The concept of gender has been introduced in the humanities and social sciences to denote the many complex ways in which differences between the sexes acquire meaning and become structural factors in the organisation of social life. Gender has thus taken on the role of a category for analysing and interpreting the exclusively social conformation of male and female roles, and has thus been applied to women and men as broad and articulated ensembles, traversed by class, cultural, ethnic, religious, sexual orientation, age, etc. differences. This meaning of g. has found fertile ground for development in the context of field studies and feminist and women's movements, which, recognising its undoubted heuristic scope, have problematised its function as a category. Indeed, g. recalls identity as an individuating character in a strong sense, where the concept of identity is among the most debated in contemporary Western feminism, i.e. in the context in which g. or gender studies have been most vital and innovative. Feminism, as a movement and as a theoretical reflection, is constitutive of gender studies, which began precisely on the feminist long wave. The realisation of the pervasive subordination of women to men, with its impact on female g., has in fact triggered a wide and capillary application of the category of g., involving the normative and performative models of masculinity. The relationship between g. and identity in the patriarchal and "logofallocentric" tradition (➔ feminism) is grafted onto sex, understood in a biological and naturalistic sense, as the matrix of a complex of signs identifying the male and female subject. Simone de Beauvoir dedicates a chapter of the first part of The Second Sex (1949) to this meaning of gender, consolidated with the developments of modern science, that of destiny, which for women is marked by an inferior, subordinate and dependent gender identity in relation to men, who are considered the prototype of humanity.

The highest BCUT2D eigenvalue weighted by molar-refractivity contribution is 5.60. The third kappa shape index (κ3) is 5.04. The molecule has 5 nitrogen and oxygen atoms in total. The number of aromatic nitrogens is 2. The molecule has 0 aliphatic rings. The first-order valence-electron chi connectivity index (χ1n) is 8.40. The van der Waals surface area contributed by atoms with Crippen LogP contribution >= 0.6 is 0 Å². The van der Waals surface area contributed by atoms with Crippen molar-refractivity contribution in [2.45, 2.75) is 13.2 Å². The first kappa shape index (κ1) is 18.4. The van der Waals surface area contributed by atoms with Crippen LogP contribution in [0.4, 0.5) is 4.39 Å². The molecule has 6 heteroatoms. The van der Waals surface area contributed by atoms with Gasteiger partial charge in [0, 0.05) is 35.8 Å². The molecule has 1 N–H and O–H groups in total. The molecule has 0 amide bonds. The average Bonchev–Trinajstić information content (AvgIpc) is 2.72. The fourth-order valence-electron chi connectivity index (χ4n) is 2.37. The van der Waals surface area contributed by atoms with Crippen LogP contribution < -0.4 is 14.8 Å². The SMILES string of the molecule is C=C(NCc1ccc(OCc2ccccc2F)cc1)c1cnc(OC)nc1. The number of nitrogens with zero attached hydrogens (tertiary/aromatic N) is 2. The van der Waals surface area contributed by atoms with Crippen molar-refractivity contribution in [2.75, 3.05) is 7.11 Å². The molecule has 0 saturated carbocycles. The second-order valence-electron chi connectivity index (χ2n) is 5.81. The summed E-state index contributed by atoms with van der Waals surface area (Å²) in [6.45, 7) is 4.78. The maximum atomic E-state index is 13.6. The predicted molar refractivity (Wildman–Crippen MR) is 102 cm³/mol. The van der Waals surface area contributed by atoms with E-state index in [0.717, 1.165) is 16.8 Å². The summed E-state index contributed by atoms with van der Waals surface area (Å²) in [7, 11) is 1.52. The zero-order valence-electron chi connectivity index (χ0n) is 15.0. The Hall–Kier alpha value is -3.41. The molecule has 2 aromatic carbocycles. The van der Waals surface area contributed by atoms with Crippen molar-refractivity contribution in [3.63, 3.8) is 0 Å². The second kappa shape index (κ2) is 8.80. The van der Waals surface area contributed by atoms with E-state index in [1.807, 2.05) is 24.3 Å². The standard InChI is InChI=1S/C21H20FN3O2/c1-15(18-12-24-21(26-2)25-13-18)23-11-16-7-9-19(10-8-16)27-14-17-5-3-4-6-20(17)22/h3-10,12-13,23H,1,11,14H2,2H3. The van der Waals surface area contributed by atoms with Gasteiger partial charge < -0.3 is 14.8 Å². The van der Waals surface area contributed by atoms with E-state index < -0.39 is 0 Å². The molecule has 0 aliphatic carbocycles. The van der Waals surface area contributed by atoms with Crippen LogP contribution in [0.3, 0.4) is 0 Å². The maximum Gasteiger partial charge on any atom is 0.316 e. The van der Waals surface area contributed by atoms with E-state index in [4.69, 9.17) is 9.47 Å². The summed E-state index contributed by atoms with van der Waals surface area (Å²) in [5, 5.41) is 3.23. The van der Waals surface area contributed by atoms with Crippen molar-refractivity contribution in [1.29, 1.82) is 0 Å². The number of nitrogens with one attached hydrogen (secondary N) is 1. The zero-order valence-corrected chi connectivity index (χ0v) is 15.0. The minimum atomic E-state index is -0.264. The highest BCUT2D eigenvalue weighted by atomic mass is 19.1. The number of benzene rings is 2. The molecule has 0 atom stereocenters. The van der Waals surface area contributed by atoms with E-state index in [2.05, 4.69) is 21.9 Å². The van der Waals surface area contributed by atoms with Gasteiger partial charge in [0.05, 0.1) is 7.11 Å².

GENDER AS A CATEGORY
In the various research contexts in which it is used today, the category of g. problematises naturalistically understood sexual identity, where g. stands for the behaviours associated with or attributed to sexual identity, i.e. the conditioning exercised by society and culture on the conformation of male and female roles. More directly, g. causes one to follow the lines of behaviour considered appropriate to one sex or the other, with sexual orientation directing desire in a heterosexual and/or homosexual and/or transsexual sense. Thus, g. identity means the set of behaviours associated with being female and male, which help to define belonging to the male or female g., also in terms of individual self-perception. In all its strands, gender studies challenges the assumption of gender as an ontological datum and the essentialist understanding of gender based on the rigid and unchangeable link between the biological sexual apparatus (nature) and the identity associated with it (culture). In short, as constructivist and deconstructivist theories developed since Foucault have shown, g. tends to conform to the cultural models, values, education and knowledge that shape the apparatuses of power, and is thus shaped by language. Much of contemporary feminism has drawn on this theory, which undermines the notion of human nature and sexuality as a legacy of a theological/metaphysical culture based on normative heterosexuality, regulated by the male/female 'sgemba' binary. Feminists are interested in the fact that the system can be unhinged by its own categories. The sexual binary, in enforcing the heterosexual norm, defines a transgression by naming perversions in order to banish them, thereby reactivating desire in that very direction, since perversions are not mere acts, but the source of desires involving heterosexuals of both sexes. Hence the short-circuit between g., sexuality and desire. In this reinterpretation of Foucault on g., feminism, especially lesbianism, notes how Foucault himself omits female desire by not giving it a way to express itself. Judith Butler, Eve Kosofsky Sedgwick and Donna Haraway have proposed some provocative ways of rethinking sexual subjectivity in relation to gender. For Butler, sexual and gender identities are performed through language, gender has no origin, nor is it a status or a 'doing' that can be ascribed to a subject prior to the action (Gender Exchanges, 2004), but arises through imitation and is constructed as a disguise. Women must present themselves as women in order to become feminist political subjects, i.e. capable of acting as a function of the liberation of desire, participating in the act of g. in order to dislocate its norms.